Out of the past: Sept. 23


Powerful new drugs and increased education helped cut Missouri AIDS deaths by one-third from 1995 to 1996, mirroring a national downturn in AIDS-related deaths; in Cape Girardeau County, AIDS-related deaths also dropped, from three in 1995 to one last year, according to the Missouri Department of Health.

Last week, a Kansas City, Missouri, developer bought a three-acre plot on Hackberry Street near Pacific Street; Cohen-Esrey Housing Partners LLC plans to start building 48 affordable two- and three-bedroom apartments on the site; the Missouri Housing Development Commission has granted Cohen-Esrey $300,000 in federal and state tax credits and more than $1.5 million in subsidized loans to finance th two-story buildings.


The Most Rev. Edward O'Meara, national director of the Society for the Propagation of the Faith, spoke at the opening of an education institute last night at Notre Dame High School; the institute, with the theme "Called Forth," is continuing at the high school today with concurrent workshop sessions and nationally-known Christian educators speaking.

Three Cape Girardeau police officers this week resigned from the department while a former auxiliary policeman was hired as a regular officer Thursday; the resignations of Ptlm. Jimmie L. Smith and Ptlm. Nyal R. Ravenstein were given verbally, while that of Ptlm. Elmer Ford was announced in a letter; the new officer, Bernard Seib, had been a member of police auxiliary unit about two years.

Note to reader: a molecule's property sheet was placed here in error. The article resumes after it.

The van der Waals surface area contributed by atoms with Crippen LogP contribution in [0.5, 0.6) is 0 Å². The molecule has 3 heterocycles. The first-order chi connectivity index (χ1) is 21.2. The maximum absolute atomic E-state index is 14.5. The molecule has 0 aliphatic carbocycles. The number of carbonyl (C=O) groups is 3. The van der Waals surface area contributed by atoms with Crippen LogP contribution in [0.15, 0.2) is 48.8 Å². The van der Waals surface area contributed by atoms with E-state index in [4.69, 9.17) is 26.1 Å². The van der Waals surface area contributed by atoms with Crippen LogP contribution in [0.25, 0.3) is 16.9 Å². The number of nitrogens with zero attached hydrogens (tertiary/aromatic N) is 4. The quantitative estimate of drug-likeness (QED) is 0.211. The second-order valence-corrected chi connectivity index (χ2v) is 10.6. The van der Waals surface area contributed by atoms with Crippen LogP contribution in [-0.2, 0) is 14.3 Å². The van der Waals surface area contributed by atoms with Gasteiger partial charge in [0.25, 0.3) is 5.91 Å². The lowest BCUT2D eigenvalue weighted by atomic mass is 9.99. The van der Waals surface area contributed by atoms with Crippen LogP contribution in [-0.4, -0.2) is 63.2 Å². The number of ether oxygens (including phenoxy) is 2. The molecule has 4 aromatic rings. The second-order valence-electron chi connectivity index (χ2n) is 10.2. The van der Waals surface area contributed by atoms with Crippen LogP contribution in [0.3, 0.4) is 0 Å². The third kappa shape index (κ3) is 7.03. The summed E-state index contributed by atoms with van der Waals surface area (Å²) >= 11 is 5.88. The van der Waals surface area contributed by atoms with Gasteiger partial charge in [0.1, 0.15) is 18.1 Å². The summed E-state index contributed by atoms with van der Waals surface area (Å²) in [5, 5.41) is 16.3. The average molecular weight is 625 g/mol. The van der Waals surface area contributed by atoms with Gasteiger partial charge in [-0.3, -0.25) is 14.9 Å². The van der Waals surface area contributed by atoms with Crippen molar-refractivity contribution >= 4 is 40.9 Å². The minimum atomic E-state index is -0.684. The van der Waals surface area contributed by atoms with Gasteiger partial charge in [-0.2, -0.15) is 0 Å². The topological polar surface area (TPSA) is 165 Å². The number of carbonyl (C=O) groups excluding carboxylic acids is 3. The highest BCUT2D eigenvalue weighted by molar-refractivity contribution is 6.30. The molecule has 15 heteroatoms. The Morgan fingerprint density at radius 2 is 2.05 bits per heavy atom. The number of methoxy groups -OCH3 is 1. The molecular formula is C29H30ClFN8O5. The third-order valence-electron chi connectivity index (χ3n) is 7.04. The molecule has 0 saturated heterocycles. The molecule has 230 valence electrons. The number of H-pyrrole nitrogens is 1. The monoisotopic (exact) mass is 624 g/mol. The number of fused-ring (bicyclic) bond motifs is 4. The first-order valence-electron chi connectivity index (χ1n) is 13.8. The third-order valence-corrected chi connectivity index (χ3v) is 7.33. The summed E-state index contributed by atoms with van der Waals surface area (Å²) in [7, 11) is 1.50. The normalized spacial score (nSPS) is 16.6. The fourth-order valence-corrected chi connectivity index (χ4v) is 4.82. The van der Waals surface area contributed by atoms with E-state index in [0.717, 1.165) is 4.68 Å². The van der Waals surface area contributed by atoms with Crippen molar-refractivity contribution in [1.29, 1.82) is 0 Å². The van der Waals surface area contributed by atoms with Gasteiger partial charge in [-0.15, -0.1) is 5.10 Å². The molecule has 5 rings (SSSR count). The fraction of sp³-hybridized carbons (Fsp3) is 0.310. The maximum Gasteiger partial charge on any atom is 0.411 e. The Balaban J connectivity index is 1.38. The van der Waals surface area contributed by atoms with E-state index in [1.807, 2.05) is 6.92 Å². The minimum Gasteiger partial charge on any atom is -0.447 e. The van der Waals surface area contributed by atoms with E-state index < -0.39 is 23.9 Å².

Preparatory to a hearing Oct. 13, the City of Cape Girardeau has filed a petition in Federal Court asking the court to rule on title to the Courthouse Park property prior to the appointment of commissioners to determine the value of the land involved; while the city claims ownership of the property it wishes to trade to the government for the Federal Building, Iska W. Carmack and others claim an interest in that ownership.

There has been an increasing number of accidents on black-topped Highway 25 between Dutchtown and Jackson, some of those being fatal accidents; when the 10-mile stretch of the state route is dry, it isn't dangerous, but during rain and afterward while moisture is on the surface, or when it is foggy or frosty, the road in several spots becomes icy slick.


Sixty diamond and pearl rings, valued at $3,000, were taken by an unmasked bandit who held up G.C. Hasslinger in his jewelry store, 203 Broadway, at 8:25 last night; dozens of people, walking on Broadway at the busiest time of the night, were unaware of the robbery; before making off with a tray of engagement rings, the bandit asked Hasslinger if he carried insurance on his merchandise.

Cape Fair organizers are expecting the largest crowd of the week will attend today's closing festivities, as hundreds arrive early at Fairground Park; free attractions are in full swing at noon, while some of the best horse races are expected later in the day; auto polo contests are played in the afternoon, offering new thrills for fairgoers.

-- Sharon K. Sanders